My body is quite happily in the routine of waking up at 9am. I enjoy a nice hot shower, with no shortage of nice products, and my hair doesn't change colour or fall out from the bad water quality. I quite happily pad into the kitchen and pour myself some cereal with nice fresh milk, or make myself some toast with bread that hasn't been drenched with sugar. This morning I put my sheets in the washing machine, a machine that fills up automatically and rinses and spins automatically as well. I sat down at my laptop, connected through wifi to a pretty fast internet connection and didn't have to worry about the power going out. And I thought how much the little comforts of home mean to an aid worker. Forget about the big ticket things like a functioning state or the assurance of basic human rights, I'm talking about the little things you don't even notice until your hair is falling out, you haven't eaten sqaure bread in months, and your back is sore from hauling water into the washing machine and rinsing everything by hand. And you're doing all of this with an armed guard outside in the courtyard.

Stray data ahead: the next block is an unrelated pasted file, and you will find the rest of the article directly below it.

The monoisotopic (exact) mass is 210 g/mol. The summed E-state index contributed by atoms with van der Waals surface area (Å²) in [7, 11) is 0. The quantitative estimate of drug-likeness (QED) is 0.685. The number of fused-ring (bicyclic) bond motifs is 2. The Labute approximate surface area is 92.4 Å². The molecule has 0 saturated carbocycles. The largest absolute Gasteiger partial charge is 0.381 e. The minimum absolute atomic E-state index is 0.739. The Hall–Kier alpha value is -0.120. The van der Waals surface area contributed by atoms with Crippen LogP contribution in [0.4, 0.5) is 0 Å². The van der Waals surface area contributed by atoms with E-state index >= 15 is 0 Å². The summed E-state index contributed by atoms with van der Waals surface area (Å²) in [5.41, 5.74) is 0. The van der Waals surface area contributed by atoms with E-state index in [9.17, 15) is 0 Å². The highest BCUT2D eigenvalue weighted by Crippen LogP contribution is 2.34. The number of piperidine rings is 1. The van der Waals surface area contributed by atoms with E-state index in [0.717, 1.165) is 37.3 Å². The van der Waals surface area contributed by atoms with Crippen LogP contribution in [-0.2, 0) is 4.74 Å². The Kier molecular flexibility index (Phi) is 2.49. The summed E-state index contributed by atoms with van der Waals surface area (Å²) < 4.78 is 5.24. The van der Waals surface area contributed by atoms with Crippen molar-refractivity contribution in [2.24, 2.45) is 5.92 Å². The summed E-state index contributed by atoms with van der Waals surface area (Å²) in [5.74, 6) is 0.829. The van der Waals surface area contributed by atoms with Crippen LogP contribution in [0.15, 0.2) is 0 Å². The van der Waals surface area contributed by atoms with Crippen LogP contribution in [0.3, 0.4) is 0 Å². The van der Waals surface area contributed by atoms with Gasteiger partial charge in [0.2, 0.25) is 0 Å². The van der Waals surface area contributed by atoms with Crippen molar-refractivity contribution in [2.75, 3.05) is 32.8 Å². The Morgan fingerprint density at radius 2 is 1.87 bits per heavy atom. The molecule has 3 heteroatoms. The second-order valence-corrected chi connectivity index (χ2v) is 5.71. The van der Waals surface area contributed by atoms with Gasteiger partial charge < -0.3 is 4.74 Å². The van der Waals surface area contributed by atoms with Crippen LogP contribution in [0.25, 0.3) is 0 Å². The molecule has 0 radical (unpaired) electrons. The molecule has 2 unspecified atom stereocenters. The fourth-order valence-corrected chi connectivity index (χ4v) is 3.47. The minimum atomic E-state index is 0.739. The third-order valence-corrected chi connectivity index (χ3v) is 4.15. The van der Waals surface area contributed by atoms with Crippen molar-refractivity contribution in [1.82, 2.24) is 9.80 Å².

Today is World Humanitarian Day, and I think about my colleagues around the world who are missing out on the comforts of home. They're doing it tough in Pakistan, in Haiti, in Niger, in Gaza and so many other countries around the world that are suffering the effects of natural disasters or conflict, or both. I think of those colleagues who are nationals of affected countries, who still come to work every day even though they might have lost family members or their home. I think of these colleagues who have chosen to forgo the comforts of home to use their skills to contribute towards a better future. I think about those colleagues that have lost their lives in the pursuit of such a future, and am thankful that there is a day to recognise them.